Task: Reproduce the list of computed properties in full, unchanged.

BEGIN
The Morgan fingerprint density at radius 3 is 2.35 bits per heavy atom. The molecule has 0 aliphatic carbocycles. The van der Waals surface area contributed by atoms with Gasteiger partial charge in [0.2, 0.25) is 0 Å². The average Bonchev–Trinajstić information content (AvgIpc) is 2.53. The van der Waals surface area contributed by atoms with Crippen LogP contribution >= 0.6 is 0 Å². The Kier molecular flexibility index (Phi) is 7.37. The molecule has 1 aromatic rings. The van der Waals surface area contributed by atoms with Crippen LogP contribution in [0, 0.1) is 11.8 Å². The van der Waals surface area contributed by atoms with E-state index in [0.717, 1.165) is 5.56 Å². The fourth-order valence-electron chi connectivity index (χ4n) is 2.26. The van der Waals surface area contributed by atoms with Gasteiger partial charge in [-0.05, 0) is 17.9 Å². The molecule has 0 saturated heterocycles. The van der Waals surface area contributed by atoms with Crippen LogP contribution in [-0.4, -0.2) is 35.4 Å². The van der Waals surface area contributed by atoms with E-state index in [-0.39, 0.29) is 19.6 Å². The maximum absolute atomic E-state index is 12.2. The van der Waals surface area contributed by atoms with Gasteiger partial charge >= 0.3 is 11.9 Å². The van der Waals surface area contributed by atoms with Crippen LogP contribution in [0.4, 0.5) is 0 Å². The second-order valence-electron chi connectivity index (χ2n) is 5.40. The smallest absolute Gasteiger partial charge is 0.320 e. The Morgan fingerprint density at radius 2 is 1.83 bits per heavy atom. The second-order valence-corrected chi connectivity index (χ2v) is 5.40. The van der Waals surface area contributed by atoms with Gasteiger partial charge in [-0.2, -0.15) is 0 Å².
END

The Morgan fingerprint density at radius 3 is 2.35 bits per heavy atom. The molecule has 0 aliphatic carbocycles. The van der Waals surface area contributed by atoms with Gasteiger partial charge in [0.2, 0.25) is 0 Å². The average Bonchev–Trinajstić information content (AvgIpc) is 2.53. The van der Waals surface area contributed by atoms with Crippen LogP contribution >= 0.6 is 0 Å². The Kier molecular flexibility index (Phi) is 7.37. The molecule has 1 aromatic rings. The van der Waals surface area contributed by atoms with Crippen LogP contribution in [0, 0.1) is 11.8 Å². The van der Waals surface area contributed by atoms with E-state index in [0.717, 1.165) is 5.56 Å². The fourth-order valence-electron chi connectivity index (χ4n) is 2.26. The van der Waals surface area contributed by atoms with Gasteiger partial charge in [-0.05, 0) is 17.9 Å². The molecule has 0 saturated heterocycles. The van der Waals surface area contributed by atoms with Crippen LogP contribution in [-0.4, -0.2) is 35.4 Å². The van der Waals surface area contributed by atoms with E-state index in [-0.39, 0.29) is 19.6 Å². The maximum absolute atomic E-state index is 12.2. The van der Waals surface area contributed by atoms with Gasteiger partial charge >= 0.3 is 11.9 Å². The van der Waals surface area contributed by atoms with Crippen LogP contribution in [0.4, 0.5) is 0 Å². The second-order valence-electron chi connectivity index (χ2n) is 5.40. The smallest absolute Gasteiger partial charge is 0.320 e. The Morgan fingerprint density at radius 2 is 1.83 bits per heavy atom. The second-order valence-corrected chi connectivity index (χ2v) is 5.40. The van der Waals surface area contributed by atoms with Gasteiger partial charge in [-0.2, -0.15) is 0 Å².